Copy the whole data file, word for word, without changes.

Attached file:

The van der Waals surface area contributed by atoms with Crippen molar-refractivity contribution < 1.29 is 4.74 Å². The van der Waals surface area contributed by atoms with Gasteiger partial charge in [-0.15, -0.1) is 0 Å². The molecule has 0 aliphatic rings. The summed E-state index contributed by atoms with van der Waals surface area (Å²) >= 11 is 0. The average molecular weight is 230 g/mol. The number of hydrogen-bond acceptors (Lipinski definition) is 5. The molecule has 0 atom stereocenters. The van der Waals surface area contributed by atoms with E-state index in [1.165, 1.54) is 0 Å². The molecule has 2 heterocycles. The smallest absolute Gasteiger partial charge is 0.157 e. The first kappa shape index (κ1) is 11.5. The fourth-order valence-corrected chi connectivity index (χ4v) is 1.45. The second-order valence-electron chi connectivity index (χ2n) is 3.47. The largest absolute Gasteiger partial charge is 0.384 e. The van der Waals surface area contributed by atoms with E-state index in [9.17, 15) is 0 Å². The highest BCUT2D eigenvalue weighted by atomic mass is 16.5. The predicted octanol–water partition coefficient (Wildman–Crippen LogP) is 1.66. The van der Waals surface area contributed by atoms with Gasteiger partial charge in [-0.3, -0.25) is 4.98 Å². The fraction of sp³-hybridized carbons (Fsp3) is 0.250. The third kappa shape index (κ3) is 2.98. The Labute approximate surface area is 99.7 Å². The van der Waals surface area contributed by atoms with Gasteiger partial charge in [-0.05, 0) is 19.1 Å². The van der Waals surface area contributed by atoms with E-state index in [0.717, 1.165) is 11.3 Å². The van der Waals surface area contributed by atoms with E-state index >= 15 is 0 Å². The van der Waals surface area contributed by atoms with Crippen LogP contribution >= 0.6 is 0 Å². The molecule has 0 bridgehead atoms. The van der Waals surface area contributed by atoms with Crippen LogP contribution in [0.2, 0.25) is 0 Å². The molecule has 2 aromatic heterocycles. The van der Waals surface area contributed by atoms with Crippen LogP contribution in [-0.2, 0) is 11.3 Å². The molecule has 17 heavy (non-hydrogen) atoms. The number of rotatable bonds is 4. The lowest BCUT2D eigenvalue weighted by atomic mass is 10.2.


The van der Waals surface area contributed by atoms with Crippen molar-refractivity contribution < 1.29 is 4.74 Å². The van der Waals surface area contributed by atoms with Gasteiger partial charge in [-0.15, -0.1) is 0 Å². The molecule has 0 aliphatic rings. The summed E-state index contributed by atoms with van der Waals surface area (Å²) >= 11 is 0. The average molecular weight is 230 g/mol. The number of hydrogen-bond acceptors (Lipinski definition) is 5. The molecule has 0 atom stereocenters. The van der Waals surface area contributed by atoms with E-state index in [1.165, 1.54) is 0 Å². The molecule has 2 heterocycles. The smallest absolute Gasteiger partial charge is 0.157 e. The first kappa shape index (κ1) is 11.5. The fourth-order valence-corrected chi connectivity index (χ4v) is 1.45. The second-order valence-electron chi connectivity index (χ2n) is 3.47. The largest absolute Gasteiger partial charge is 0.384 e. The van der Waals surface area contributed by atoms with E-state index in [9.17, 15) is 0 Å². The highest BCUT2D eigenvalue weighted by atomic mass is 16.5. The predicted octanol–water partition coefficient (Wildman–Crippen LogP) is 1.66. The van der Waals surface area contributed by atoms with Gasteiger partial charge in [-0.3, -0.25) is 4.98 Å². The fraction of sp³-hybridized carbons (Fsp3) is 0.250. The third kappa shape index (κ3) is 2.98. The Labute approximate surface area is 99.7 Å². The van der Waals surface area contributed by atoms with Gasteiger partial charge in [-0.05, 0) is 19.1 Å². The van der Waals surface area contributed by atoms with E-state index in [0.717, 1.165) is 11.3 Å². The van der Waals surface area contributed by atoms with E-state index >= 15 is 0 Å². The van der Waals surface area contributed by atoms with Crippen LogP contribution >= 0.6 is 0 Å². The molecule has 0 bridgehead atoms. The van der Waals surface area contributed by atoms with Crippen LogP contribution in [0.2, 0.25) is 0 Å². The molecule has 2 aromatic heterocycles. The van der Waals surface area contributed by atoms with Crippen LogP contribution in [-0.2, 0) is 11.3 Å². The molecule has 17 heavy (non-hydrogen) atoms. The number of rotatable bonds is 4. The lowest BCUT2D eigenvalue weighted by atomic mass is 10.2.